This is a lazy-man’s way of writing a blog, but the comments I have received over the last week have been so interesting, I’d rather continue the conversation in the public space of a new post.
Here is Baroness Altmann, who spent most of 2020, working on the Pension Schemes Bill and who’s understanding of the legislation is second to none.
In recent blogs, I have suggested that large DC schemes could use CDC as the default pathway.
I hope you don’t mind me commenting here Henry, but I worry about CDC operating in a world of pension freedoms and misleading members into thinking they will indeed know what pension they can look forward to for the rest of their life.
There is a real danger of older members selecting against younger members, taking money out of the fund if markets have performed poorly (but before this is fully reflected in transfer values) and there is no provision in CDC as it has been introduced, for risk margins to reduce the value of transferring members’ share.
Ros is also worried that a default pathway will reduce conscious decision making and the imposition of a blanket wage for life will not fit well with individual circumstances.
I also think that just considering age and size of fund is not enough to make good choices – the person’s health, other pension income, work status and financial position (debts, mortgages, family commitments etc.) are also important to consider. This is not something that CDC will deal with, especially the situation of someone in poor health, which was a big problem in the old mandatory annuitisation world.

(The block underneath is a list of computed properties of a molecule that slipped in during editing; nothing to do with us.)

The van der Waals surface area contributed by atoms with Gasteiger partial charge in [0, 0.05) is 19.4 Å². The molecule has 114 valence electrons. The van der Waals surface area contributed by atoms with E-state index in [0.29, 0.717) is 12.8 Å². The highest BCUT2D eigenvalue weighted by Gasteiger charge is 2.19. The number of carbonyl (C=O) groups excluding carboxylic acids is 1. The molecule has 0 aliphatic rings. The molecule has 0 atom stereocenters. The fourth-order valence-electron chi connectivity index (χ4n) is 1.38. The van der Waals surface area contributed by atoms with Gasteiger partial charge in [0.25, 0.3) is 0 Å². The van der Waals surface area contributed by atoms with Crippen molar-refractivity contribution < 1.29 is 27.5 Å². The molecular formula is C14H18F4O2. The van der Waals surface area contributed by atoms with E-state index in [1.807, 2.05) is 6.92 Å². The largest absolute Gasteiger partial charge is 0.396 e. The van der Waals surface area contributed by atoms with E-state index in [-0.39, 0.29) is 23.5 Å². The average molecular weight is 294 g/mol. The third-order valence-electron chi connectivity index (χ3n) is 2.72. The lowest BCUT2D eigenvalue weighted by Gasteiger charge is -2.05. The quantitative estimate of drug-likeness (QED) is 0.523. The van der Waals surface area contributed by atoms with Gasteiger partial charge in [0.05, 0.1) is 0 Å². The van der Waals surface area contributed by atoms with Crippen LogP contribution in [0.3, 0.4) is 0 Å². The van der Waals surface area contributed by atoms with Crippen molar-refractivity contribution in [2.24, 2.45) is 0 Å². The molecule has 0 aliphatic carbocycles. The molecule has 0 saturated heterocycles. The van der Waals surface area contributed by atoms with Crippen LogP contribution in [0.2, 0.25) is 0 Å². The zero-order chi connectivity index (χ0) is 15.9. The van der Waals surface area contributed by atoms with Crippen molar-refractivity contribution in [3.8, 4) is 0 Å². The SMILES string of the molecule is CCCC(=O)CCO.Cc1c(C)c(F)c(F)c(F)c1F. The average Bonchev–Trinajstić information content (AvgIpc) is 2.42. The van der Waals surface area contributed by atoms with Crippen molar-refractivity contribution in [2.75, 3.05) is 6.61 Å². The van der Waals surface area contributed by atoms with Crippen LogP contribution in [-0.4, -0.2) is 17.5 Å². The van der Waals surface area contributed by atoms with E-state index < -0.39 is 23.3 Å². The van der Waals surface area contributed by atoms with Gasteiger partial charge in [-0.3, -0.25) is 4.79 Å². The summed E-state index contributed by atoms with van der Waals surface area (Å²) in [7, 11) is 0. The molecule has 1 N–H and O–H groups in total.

While I can see hazard in Ros’ first two points, I am less clear about CDC as a means of “locking into an income for life”. The scheme pension granted to someone transferring retirement savings into a CDC scheme should be based on long-term expectations and not be driven by the short term factors that determine guaranteed pensions. Of course this will mean that CDC pensions will be set higher than annuity rates – leading to outcry from those who do not believe in anything but gilts as a means of securing pensions , but that is the bargain that CDC offers.
The current low interest rate environment and risks of higher inflation also need to be considered if choosing to lock into an income for life right now.
Ros, then moves on to the role of Pension Wise and here we are in complete agreement. Thinking of pension money as income replacement rather than supplement is good thinking.
If Pension Wise can encourage people to consider pension money as an insurance against living too long, it will be providing a very valuable public service. Perhaps MaPS can comment on whether this is guidance that is regularly given?
In addition, I do think Pension Wise could and should be offering a very important service to those considering transferring or withdrawing pension money. The best message these people can be given is – don’t take money out when you’re still in your 50s and even into your 60s unless you desperately need to.
Ros’ final point is interesting. Most people underestimate their capacity to go on living and while this makes annuities unattractive to younger people, it makes them much more sellable to those in buying mode in later years. But how many people in their 80s are going to swap inheritable cash for a non-inheritable income for life. The emotional pressure for most of us, is guilt – guilt about our heirs!